The regional committee for medical research approved the study. Every participant signed an informed consent form.
During the interview, parents described past events, contact with health services, daily living and the family situation. The parents interviewed were eager and enthusiastic about telling their story. The interviews revealed both challenging behaviour and mental health problems (eg, depression, anxiety, tantrums, aggression and delay in falling asleep). Despite contact with several primary and specialist health services, the families still had unmet health needs. Typically, the primary health services accessed in addition to the assigned GP were educational and psychological services, child welfare services, individual coordinators and auxiliary housing services. In addition to habilitation services, other involved specialist services typically were psychiatric services for children and adolescents and paediatric hospital services (for more details see table 1).
Three main categories with 13 subordinate themes emerged from the descriptions of the parents of the relationship they and their child had with their GP. The model (see figure 1) shows how the themes influence each other.
The first main category encompasses the expectations parents had of their child's GP. The parents also described how they had selected their present GP, and also described changes in GP attendance and continuity.
A common understanding was that the GP only prescribes medication and treats simple somatic problems. The parents did not expect the GP to treat anything other than somatic health problems, and a participant illustrated it like this:
Actually he has mental problems… in general he is in good health.
No one had searched for a GP with special competence with children with ID. All but one had experienced involuntary change of their GP, caused by GPs changing their work place or continuing education. The parents did not expect the GPs to be specialists in ID, challenging behaviour or mental health problems, but relied instead on hospital services. Even though it is easy to change GP, none of the participants interviewed had changed their child's GP. A mother said:
I don't know if it helps to change to another GP, and that's why I haven't done anything about it.
This participant used the same GP as her child, and was satisfied with the GP for herself but not for her child.
Relationships and experiences
The second main category includes contact and communication between the GP and the family, through descriptions of meetings and contacts with the GP. The frequency of children visiting their GP varied from never to monthly. One participant saw no reason to take their child to the GP, and explained that the GP had never asked about it. Another participant went to the doctor for simple treatment they could have done at home. An explanation for frequent appointments was to strengthen the relationship between the child and the GP, and to reduce the child's anxiety when visiting doctors. Regular health checks, primary care-based health reviews or more frequent appointments initiated by the GP were not mentioned.
Participants' descriptions of involuntary changes in GPs also highlight the resulting challenges regarding the GP–patient relationship, the GP's knowledge of the child's medical and family history and the participant's trust in the GP. The participants also described some previous GPs who were enthusiastic and interested in psychiatric problems, but this was seen as unusual. Participants describing such a GP missed these qualities. A participant said this about her child's first GP:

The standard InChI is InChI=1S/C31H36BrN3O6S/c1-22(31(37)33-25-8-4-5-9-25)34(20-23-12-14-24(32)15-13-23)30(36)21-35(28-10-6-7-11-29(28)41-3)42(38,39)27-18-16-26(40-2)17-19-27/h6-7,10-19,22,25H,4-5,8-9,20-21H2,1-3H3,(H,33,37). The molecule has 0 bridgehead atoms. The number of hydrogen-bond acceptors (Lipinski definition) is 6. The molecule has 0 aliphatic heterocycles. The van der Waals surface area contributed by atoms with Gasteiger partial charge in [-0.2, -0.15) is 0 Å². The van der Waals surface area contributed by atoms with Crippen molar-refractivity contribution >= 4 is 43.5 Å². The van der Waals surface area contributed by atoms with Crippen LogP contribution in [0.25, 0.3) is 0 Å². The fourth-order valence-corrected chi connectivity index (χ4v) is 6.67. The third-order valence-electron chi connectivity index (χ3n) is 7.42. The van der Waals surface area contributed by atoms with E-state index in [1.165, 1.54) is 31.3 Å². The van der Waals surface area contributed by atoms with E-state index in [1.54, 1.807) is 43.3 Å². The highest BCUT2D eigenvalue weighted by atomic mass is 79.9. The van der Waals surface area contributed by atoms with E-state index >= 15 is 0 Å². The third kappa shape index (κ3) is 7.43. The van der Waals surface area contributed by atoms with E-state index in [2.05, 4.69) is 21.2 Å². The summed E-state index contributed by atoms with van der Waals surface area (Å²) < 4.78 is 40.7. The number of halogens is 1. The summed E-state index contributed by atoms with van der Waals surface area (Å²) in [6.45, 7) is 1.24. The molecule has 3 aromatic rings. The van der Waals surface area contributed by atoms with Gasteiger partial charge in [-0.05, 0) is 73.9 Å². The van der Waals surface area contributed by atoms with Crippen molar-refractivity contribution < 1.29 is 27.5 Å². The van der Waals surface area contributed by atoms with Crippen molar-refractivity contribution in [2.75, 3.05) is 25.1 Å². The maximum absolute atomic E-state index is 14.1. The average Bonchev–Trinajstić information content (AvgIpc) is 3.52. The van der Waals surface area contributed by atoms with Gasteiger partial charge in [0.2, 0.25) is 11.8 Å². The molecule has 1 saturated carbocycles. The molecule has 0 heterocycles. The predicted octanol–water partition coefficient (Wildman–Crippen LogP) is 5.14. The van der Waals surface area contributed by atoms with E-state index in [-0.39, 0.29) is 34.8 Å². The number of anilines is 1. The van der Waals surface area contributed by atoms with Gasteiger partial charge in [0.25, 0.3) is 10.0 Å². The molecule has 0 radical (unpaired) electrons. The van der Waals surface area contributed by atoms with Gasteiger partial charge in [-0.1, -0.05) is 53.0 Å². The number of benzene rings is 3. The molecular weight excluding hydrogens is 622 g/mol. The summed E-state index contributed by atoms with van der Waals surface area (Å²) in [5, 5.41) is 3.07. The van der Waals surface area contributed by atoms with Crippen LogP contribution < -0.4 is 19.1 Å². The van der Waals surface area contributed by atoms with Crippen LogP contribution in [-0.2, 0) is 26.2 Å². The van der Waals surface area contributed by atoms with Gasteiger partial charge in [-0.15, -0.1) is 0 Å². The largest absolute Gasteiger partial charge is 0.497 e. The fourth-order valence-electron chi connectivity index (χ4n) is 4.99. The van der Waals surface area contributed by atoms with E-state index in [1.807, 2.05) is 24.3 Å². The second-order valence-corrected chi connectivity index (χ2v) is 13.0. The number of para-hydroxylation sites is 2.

I trusted him more, and could talk with him about everything.
The interviews show the need for GP relationships that allow the discussion of issues that are not strictly medical or somatic; the participant mentioned above experienced a GP who was really interested in her and her child, and a relationship that could meet her and her child's total health needs.
Participants also described the role their GP took when talking to their child with ID. The GPs focused on and looked at their child during the consultation, but asked the parent for more detailed descriptions. Some had children with little or no vocal verbal skills, but nevertheless the GP was oriented towards the child. Although this was a positive experience, the participants also reported that there was not time enough to properly discuss a complex situation. One participant had solved this by always asking for extra time when they called for an appointment, and they described good experiences with their GP:
Actually it's the GP we are most satisfied with, except that he takes little initiative on his own.
This participant described a GP who listened to them and acted on their proposals, but seldom or never suggested anything beyond that initiated by the parents.
Another cluster of experiences dealt with the regularity or existence of follow-up consultations. There was only one description of regular follow-up, in this case annual consultation. Another participant who had never taken her child to their GP, said:
We are satisfied for our own sake, but for my child it has never really been an option to visit the GP.
This participant had a child with several challenges, and had been followed up by both habilitation services and paediatrics, but contact with paediatrics had ended a few months previously. Nevertheless, the GP was responsible for prescribing psychotropic medication to treat panic disorder and anxiety and had called a paediatric physician for advice. The paediatric physician had then called a specialist department for ID and psychiatric comorbidity, and the decision had been that the child should to be given psychotropic medication, although none of the doctors actually had seen the child. Another participant had also been prescribed medication by phone, and their parent said: